Tough Travels- Tradition


I’m doing a meme again and this time, it’s Fantasy Review Barns’s Tough Travels, where we discuss fantasy tropes. Sadly, the site is shutting down but I decided to still do it because it’s pretty fun and new to me.

Today’s topic is TRADITION, a word I usually associate with holidays and superstitions. The Philippines is rich of diverse cultures with religion as a strong driving force for traditions to live on. We have all sorts of festivals for saints and nature. We celebrate the Holy Week, Ramadan, All Souls Day and Chinese New Year all together, bonded by fixed holidays for each occasion.

Today, the sort of Tradition we are going to talk about are events with capital letters in each word; occasions usually celebrated by a community. Here are a couple of Traditions in novels I’ve read.


The Reaptide Festival (The Dark Tower series)

You aren’t reading a Stephen King novel if there isn’t a mob jumping into madness. The Reaptide Festival began long ago, during a time of death and famine that led the people to sacrifice their own kin to the death gods for growth and fertility in their lands. They would build a bonfire from Ghostwood and burn one of their own and the Char-char blessed their lands in return.

After the king’s wife died boring a spider baby, the violence of the Reaptide Festival stopped. Today, the Reaptide Festival is just like any festival but instead of throwing people in flames, stuffy guys are used. It is a time for harvest and fun and games.

Here’s an excerpt from the novel, a day before the festival:

Now the Huntress “filled her belly,” as the old-timers said—even at noon she could be glimpsed in the sky, a pallid vampire woman caught in bright autumn sunlight. In front of businesses such as the Travellers’ Rest and on the porches of such large ranch houses as Lengyll’s Rocking B and Renfrew’s Lazy Susan, stuffy-guys with heads full of straw above their old overalls began to appear. Each wore his sombrero; each held a basket of produce cradled in his arms; each looked out at the emptying world with stitched white-cross eyes.

Wagons filled with squashes clogged the roads; bright orange drifts of pumpkins and bright magenta drifts of sharproot lay against the sides of barns. In the fields, the potato-carts rolled and the pickers followed behind. In front of the Hambry Mercantile, reap-charms appeared like magic, hanging from the carved Guardians like wind-chimes.

All over Mejis, girls sewed their Reaping Night costumes (and sometimes wept over them, if the work went badly) as they dreamed of the boys they would dance with in the Green Heart pavillion. Their little brothers began to have trouble sleeping as they thought of the rides and the games and the prizes they might win at the carnival. Even their elders sometimes lay awake in spite of their sore hands and aching backs, thinking about the pleasures of the Reap.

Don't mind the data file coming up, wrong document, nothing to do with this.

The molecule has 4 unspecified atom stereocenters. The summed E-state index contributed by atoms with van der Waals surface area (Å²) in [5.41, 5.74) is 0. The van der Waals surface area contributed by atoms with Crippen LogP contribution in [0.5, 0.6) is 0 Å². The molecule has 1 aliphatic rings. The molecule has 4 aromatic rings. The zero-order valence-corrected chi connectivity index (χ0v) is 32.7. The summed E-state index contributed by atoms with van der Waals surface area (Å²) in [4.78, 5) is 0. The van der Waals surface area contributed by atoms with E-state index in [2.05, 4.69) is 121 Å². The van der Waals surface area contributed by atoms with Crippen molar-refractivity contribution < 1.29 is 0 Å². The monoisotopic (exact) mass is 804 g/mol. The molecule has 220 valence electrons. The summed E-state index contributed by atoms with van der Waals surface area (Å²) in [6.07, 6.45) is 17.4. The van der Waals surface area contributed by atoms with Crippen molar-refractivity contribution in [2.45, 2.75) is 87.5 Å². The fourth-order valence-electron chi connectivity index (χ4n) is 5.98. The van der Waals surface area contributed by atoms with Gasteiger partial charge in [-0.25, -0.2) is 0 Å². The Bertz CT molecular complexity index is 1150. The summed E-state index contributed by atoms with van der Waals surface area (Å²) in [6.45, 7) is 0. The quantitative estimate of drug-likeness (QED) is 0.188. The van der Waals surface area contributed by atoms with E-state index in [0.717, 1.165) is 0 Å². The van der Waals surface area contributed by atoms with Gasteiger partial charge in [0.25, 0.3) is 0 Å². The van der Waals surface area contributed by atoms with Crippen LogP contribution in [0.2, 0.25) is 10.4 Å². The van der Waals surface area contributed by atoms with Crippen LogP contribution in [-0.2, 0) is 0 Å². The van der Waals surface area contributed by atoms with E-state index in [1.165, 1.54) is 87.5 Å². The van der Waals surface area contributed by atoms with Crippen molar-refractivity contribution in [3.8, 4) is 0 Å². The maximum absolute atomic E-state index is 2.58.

Summer had slipped away with a final flirt of her greengown; harvest-time had arrived.

The Reaptide Festival is a tradition that is celebrated with glee but ironically started as a human sacrifice. It served as the climax of Stephen King’s novel, Wizard and Glass wherein the people of Mejis gradually fell into madness under the crazed witch Rhea, who easily persuaded them into the old tradition of burning a sacrifice after the violent events that transpired in the town. Stephen King illustrated a tradition that is always at the brink of chaos.


The Hunger Games

I’m kinda breaking the rules over here but one of the first things that pop in my mind when talking about tradition is The Hunger Games.

We all know The Hunger Games. One boy and one girl, between the ages of 12 and 18, are selected by lottery to compete in the televised battle royale. The games serve as entertainment for the Capitol and also signifies their power over the districts. The games initially served as punishment for the districts’s rebellion, also called the Dark Days, wherein all the districts were defeated and with District 13 ‘permanently’ destroyed.

While The Hunger Games isn’t exactly a celebration, it is for the Capitol. It’s like the Olympics or the World Series where friends and families sit together and watch people best each other. Suzanne Collins created a tradition that mirrors everyday life.


Hogswatch (Discworld)

The last tradition on the list is Discworld’s Hogswatch, which is quite like your christmas celebration but with pigs. It is celebrated on the 13th of December, which is New Year for the Disc. Hogswatch’s mascot is the Hogfather, who wears tusks and has a sleigh drawn by boars, making a scarier version of Santa Claus. Like our Christmas, there is caroling, presents, banquets, department stores and alcohol.

The real story behind the Hogfather has a grimmer tone. As the Discworld Wiki says (since I can’t explain it better).

He is the recent version of an ancient winter god associated with pig-killing and recalls prehistoric pagan kingmaking rituals when smart little bald men would palm a hard bean into the dish of the man they believed would make a good leader for a time (and when winter isn’t defeated and the little old bald men sharpen the knives for a sacrificial victim – who better than the new king who isn’t helping?).

Similar to real life, Tradition gives spirit and flesh to the world of fantasy. May it be a solemn, lively or violent event, it brings people closer and reflects our own culture and humanity as well. Terry Pratchett’s Hogfather illustrated the importance of fairytales and traditions despite their bloody beginnings, especially to children.


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